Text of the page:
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Siegfried: Page 558
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Though I feel certain that Fafner’s role as guardian of Alberich’s Hoard, Tarnhelm, and Ring owes something to this reading, what I regard as a far more comprehensive and accurate reading is offered by Feuerbach’s critique of the inherent conservatism of religious man and traditional societies. Clearly, both the secular artist (Siegfried), and the cynical exponent of the objective scientific world-view which renounces all concern for the religious impulse to posit transcendent human value (represented later by Alberich’s son Hagen), having emancipated themselves from their former service to religious faith and its taboos on freedom of expression and intellectual inquiry, constitute a threat to Fafner’s (fearful faith’s) continued domination of human thought:

[P. 211] “ … precisely because man made sacraments of the first medicines, of the first elements of human civilization and well-being, religion always became, in the course of development, the antithesis of true civilization, an [P. 212] obstacle to progress; for it opposed every innovation, every change in the old traditional ways.” [279F-LER: p. 211-212]

And Feuerbach said that for the sake of the progress of the human spirit, it was necessary for revolutionary minds (such as Siegfried’s, for instance) to uproot such conservatism, as Siegfried will do when he kills Fafner, the fear of the truth which keeps religious man rooted to the spot and unable to accept change:

[P. 216] “In all other fields man progresses; in religious matters he remains stone-blind, stone-deaf, and rooted to the spot. Religious institutions, customs and articles of faith continue to be held sacred even when they stand in the most glaring contradiction to man’s more advanced reason and ennobled feelings; even when the original justification and meaning of these same institutions and conceptions are long forgotten. We ourselves are living amid this same repugnant contradiction between religion and culture; our religious doctrines and usages also stand in the most glaring contradiction to our present cultural and material situation; our task [P. 217] today is to do away with this loathsome and disastrous contradiction. Its elimination is the indispensable condition for the rebirth of mankind, the one and only condition for the appearance of a new mankind, as it were, and for the coming of a new era. Without it, all political and social reforms are meaningless and futile. A new era also requires a new view of the first elements and foundations of human existence; it requires – if we wish to retain the word – a new religion!” [283F-LER: p. 216-217]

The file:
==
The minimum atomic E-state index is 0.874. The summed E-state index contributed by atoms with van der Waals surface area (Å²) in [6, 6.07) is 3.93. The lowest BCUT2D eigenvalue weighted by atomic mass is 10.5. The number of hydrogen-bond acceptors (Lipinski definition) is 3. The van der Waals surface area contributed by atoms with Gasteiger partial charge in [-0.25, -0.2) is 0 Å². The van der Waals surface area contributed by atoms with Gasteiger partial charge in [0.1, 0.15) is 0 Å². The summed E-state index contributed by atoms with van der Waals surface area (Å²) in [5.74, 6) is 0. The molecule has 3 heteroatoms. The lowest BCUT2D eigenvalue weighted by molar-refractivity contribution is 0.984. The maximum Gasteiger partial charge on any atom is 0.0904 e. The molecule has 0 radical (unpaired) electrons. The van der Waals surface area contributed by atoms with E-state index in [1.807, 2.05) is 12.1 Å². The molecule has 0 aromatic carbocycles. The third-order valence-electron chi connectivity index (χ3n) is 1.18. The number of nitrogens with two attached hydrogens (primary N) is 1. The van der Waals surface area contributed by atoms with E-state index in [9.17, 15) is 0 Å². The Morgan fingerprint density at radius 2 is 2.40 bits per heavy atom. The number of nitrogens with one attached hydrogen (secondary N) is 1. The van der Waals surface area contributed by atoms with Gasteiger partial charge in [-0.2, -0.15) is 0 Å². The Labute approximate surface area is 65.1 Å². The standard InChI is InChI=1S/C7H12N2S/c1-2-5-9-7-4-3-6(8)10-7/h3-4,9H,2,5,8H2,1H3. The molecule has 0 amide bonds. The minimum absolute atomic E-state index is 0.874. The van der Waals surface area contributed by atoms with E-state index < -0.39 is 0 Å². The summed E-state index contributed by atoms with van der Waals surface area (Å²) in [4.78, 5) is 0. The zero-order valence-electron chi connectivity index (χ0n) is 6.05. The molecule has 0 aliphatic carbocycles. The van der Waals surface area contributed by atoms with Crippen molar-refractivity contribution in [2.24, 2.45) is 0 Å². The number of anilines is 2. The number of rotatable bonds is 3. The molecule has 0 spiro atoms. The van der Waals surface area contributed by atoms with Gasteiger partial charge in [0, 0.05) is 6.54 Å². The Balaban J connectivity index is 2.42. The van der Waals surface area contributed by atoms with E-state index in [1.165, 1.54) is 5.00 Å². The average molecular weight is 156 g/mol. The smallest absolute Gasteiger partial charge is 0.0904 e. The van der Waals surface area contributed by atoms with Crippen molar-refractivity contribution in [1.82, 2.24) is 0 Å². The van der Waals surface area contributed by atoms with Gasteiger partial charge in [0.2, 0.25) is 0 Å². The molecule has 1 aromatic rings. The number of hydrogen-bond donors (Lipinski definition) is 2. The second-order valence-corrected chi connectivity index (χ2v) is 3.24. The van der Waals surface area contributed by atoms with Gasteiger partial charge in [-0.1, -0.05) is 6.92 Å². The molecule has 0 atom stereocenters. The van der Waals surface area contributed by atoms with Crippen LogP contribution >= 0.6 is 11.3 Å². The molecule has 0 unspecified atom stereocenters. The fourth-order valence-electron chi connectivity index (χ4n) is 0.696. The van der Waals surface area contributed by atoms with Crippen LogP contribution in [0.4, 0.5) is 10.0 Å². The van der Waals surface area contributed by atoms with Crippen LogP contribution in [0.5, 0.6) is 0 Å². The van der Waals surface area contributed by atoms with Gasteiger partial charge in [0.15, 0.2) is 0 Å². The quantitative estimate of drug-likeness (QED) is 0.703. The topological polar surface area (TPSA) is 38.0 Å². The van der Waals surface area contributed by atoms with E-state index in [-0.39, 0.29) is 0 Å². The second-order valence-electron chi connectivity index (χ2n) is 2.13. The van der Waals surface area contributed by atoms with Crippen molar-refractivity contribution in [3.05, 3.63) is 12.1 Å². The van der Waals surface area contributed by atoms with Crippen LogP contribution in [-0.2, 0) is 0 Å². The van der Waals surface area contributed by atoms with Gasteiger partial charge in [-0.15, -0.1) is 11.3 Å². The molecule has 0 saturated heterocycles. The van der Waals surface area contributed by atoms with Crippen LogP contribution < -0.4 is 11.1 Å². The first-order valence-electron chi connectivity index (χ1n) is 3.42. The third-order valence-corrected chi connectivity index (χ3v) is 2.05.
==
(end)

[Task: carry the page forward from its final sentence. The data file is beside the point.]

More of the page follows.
“To place anything in God, or to derive anything from God, is nothing more than to withdraw it from the test of reason, to institute it as indubitable, unassailable, sacred, without rendering an account why. Hence self-delusion, if not wicked, insidious design, is at the root of all efforts to establish morality, right, on theology. (…)

Thus the work of self-conscious reason in relation to religion is simply to destroy an illusion: - an illusion, however, which is by no means indifferent, but which, on the contrary, is profoundly injurious in its effect on mankind … .” [141F-EOC: p. 274]

It must be remembered that, if the popular view that Fafner represents the capitalist’s lust for acquiring wealth were accurate, Fafner would be actively seeking to increase his hoard and exploiting the Ring’s power. Instead, it is quite clear that Alberich was correct when he declared that Fafner does not use any of his potential power at all. Fafner merely keeps everyone, including himself, from exploiting it. His sleep is the sleep of faith and tradition, which, unless forced to by outside influences, will not change. Fafner guarding the Hoard is a symbol for possession in its

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